The Downtown Milonga is a meeting ground, as well as a proving ground for skill in both dance and romance. In the contemporary Downtown Milonga, some women dress provocatively, which attracts attention and may increase their chances of being invited to dance and perhaps to be invited for coffee after the milonga. There is tension in the Downtown Milonga (very evident in the ubiquitous smoking prior to the public smoking ban in Buenos Aires in 2006). This tension may be resolved in connecting with a partner in a comfortable, perhaps sensuous embrace, facilitated by classic tango music, which evokes and induces the sharing of emotions.
Contemporary examples of the ‘downtown milonga’ are ‘El Arranque’ in Nuevo Salon La Argentina, ‘Nuevo Chique’ in Casa Galicia, milongas held at La Nacional and at El Beso (except the gay-friendly milonga La Marshall, now located at El Beso). Most milongas at the recently closed Plaza Bohenia in the barrio of San Nicolas also had these characteristics. Although technically outside downtown Buenos Aires, most milongas held at Lo de Celia Tango Club and at Centro Region Leonesa in the nearby barrio of Constitucion have the characteristics described here for downtown milongas.
(b) La Milonga del Barrio (The Neighborhood Milonga)
La milonga del barrio is a milonga held in the residential neighborhoods of Buenos Aires, most commonly on a Friday or Saturday night, perhaps on a Sunday afternoon. The people attending are couples or groups of friends. Extended family may be present. People are mostly from the neighborhood and many people know each other from outside the milonga. Birthdays and wedding anniversaries may be announced. There is an overall sense of community at the Neighborhood Milonga.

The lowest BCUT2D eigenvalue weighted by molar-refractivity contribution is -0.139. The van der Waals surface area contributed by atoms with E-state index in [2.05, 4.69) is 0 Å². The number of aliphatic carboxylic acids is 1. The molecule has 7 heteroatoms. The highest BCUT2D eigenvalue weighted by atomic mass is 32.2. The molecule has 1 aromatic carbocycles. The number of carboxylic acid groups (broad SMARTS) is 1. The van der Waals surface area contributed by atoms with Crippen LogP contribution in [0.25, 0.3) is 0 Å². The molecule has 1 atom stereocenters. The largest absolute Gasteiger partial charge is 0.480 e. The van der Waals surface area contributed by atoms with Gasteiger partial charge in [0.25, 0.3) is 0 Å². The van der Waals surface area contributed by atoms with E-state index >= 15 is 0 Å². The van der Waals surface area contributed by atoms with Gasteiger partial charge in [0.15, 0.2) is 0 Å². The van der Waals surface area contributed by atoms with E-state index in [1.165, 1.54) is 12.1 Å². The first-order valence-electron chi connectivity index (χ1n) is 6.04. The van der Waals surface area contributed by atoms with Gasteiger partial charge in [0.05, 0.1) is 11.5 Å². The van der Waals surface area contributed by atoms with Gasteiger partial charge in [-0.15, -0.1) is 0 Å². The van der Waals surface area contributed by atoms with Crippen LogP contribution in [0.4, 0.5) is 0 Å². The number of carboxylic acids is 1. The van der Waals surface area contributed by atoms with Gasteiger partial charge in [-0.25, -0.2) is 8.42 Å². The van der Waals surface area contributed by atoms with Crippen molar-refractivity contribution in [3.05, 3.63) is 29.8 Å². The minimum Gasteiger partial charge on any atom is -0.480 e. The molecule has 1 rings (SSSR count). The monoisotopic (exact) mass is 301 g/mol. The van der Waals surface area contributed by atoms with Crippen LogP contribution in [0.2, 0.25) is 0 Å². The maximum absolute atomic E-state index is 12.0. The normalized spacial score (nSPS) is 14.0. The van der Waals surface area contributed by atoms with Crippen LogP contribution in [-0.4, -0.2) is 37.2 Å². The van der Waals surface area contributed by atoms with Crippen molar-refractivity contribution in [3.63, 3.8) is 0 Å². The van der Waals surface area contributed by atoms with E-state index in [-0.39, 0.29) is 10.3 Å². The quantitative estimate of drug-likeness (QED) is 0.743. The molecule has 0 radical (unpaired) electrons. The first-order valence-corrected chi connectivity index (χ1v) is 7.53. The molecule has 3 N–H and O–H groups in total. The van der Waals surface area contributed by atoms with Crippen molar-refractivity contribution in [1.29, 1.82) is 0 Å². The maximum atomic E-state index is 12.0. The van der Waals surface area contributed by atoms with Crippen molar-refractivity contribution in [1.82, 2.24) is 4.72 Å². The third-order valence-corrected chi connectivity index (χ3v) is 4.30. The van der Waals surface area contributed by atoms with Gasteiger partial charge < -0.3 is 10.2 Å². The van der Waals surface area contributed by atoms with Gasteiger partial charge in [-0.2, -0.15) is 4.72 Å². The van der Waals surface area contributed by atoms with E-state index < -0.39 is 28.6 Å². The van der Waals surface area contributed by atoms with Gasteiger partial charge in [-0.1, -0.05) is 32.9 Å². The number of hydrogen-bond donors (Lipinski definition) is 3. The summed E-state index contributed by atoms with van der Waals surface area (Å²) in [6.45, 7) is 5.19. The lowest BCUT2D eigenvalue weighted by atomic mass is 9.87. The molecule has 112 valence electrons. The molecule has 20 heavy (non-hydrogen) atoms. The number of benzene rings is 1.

At the typical weekend Neighborhood Milonga, there is little or no separate seating of men and women. Tables typically have a different orientation than in the Downtown Milonga. Chairs are oriented so that patrons face each other on opposite sides of the table rather than facing the dance floor; this is not a set-up designed for the cabeceo but rather for socializing with people at the same table. There are often long tables so that large groups can sit together. (see: Glorias Argentinas, Sunderland Club.)
People usually dance only with the partner that accompanied them to the milonga. These milongas usually have full kitchens and people tend to gather to share a meal and conversation before dancing begins. The atmosphere in the Neighborhood Milonga is more relaxed, more casual than in the Downtown Milonga. This is an environment for couples and familiar friends to socialize; it is not an environment conducive to singles meeting. Contemporary examples of the ‘neighborhood milonga’ are Sin Rumbo and Sunderland Club in Villa Urquiza, and Glorias Argentinas in Mataderos.
There is some variation in the music played at neighborhood milongas. The milongas mentioned above have a more or less traditional music format (at least 70% tango, milonga & vals, required by current law to be advertised as a ‘milonga’), but there are also numerous ‘bailes’, also held in clubes de barrio, where the proportion of tango music may be 50% or less. At neighborhood milongas in general there is a tendency to play more non-tango music, such as jazz and rock ‘n roll, cumbia, paso doble, and chacarera. This less emotionally intense music is consistent with the more casual social environment of the neighborhood milonga.
It is not unusual to have an exhibition during a break from social dancing at the Neighborhood Milonga. Exhibitions are much less common at the Downtown Milonga, except for those oriented towards tourists (e.g., night time milongas at Confiteria Ideal and at Porteño y Bailarin). Exhibitions are consistent with the shared community experience of the Neighborhood Milonga but are an interruption to the experience of personal agenda implementation characteristic of the Downtown Milonga.